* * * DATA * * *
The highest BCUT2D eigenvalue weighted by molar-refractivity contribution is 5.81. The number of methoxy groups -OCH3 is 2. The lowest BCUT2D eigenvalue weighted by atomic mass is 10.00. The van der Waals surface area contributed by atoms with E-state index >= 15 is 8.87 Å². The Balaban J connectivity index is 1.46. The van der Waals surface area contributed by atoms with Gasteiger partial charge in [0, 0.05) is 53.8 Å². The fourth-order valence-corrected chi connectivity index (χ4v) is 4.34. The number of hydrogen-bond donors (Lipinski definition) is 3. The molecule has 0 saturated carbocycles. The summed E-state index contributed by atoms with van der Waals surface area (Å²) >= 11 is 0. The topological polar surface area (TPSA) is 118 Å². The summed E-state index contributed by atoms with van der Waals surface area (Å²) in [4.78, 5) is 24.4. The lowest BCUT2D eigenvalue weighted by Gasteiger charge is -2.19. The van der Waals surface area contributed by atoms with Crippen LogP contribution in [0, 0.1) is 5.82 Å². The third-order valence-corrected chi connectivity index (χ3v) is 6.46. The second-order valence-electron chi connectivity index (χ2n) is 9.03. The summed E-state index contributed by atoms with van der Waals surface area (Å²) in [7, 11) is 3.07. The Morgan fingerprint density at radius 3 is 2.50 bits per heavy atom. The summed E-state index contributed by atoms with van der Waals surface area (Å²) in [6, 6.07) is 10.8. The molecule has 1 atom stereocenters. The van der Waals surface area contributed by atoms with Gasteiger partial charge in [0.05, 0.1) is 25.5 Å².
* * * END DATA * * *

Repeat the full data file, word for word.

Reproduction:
The highest BCUT2D eigenvalue weighted by molar-refractivity contribution is 5.81. The number of methoxy groups -OCH3 is 2. The lowest BCUT2D eigenvalue weighted by atomic mass is 10.00. The van der Waals surface area contributed by atoms with E-state index >= 15 is 8.87 Å². The Balaban J connectivity index is 1.46. The van der Waals surface area contributed by atoms with Gasteiger partial charge in [0, 0.05) is 53.8 Å². The fourth-order valence-corrected chi connectivity index (χ4v) is 4.34. The number of hydrogen-bond donors (Lipinski definition) is 3. The molecule has 0 saturated carbocycles. The summed E-state index contributed by atoms with van der Waals surface area (Å²) >= 11 is 0. The topological polar surface area (TPSA) is 118 Å². The summed E-state index contributed by atoms with van der Waals surface area (Å²) in [4.78, 5) is 24.4. The lowest BCUT2D eigenvalue weighted by Gasteiger charge is -2.19. The van der Waals surface area contributed by atoms with Crippen LogP contribution in [0, 0.1) is 5.82 Å². The third-order valence-corrected chi connectivity index (χ3v) is 6.46. The second-order valence-electron chi connectivity index (χ2n) is 9.03. The summed E-state index contributed by atoms with van der Waals surface area (Å²) in [7, 11) is 3.07. The Morgan fingerprint density at radius 3 is 2.50 bits per heavy atom. The summed E-state index contributed by atoms with van der Waals surface area (Å²) in [6, 6.07) is 10.8. The molecule has 1 atom stereocenters. The van der Waals surface area contributed by atoms with Gasteiger partial charge in [0.05, 0.1) is 25.5 Å².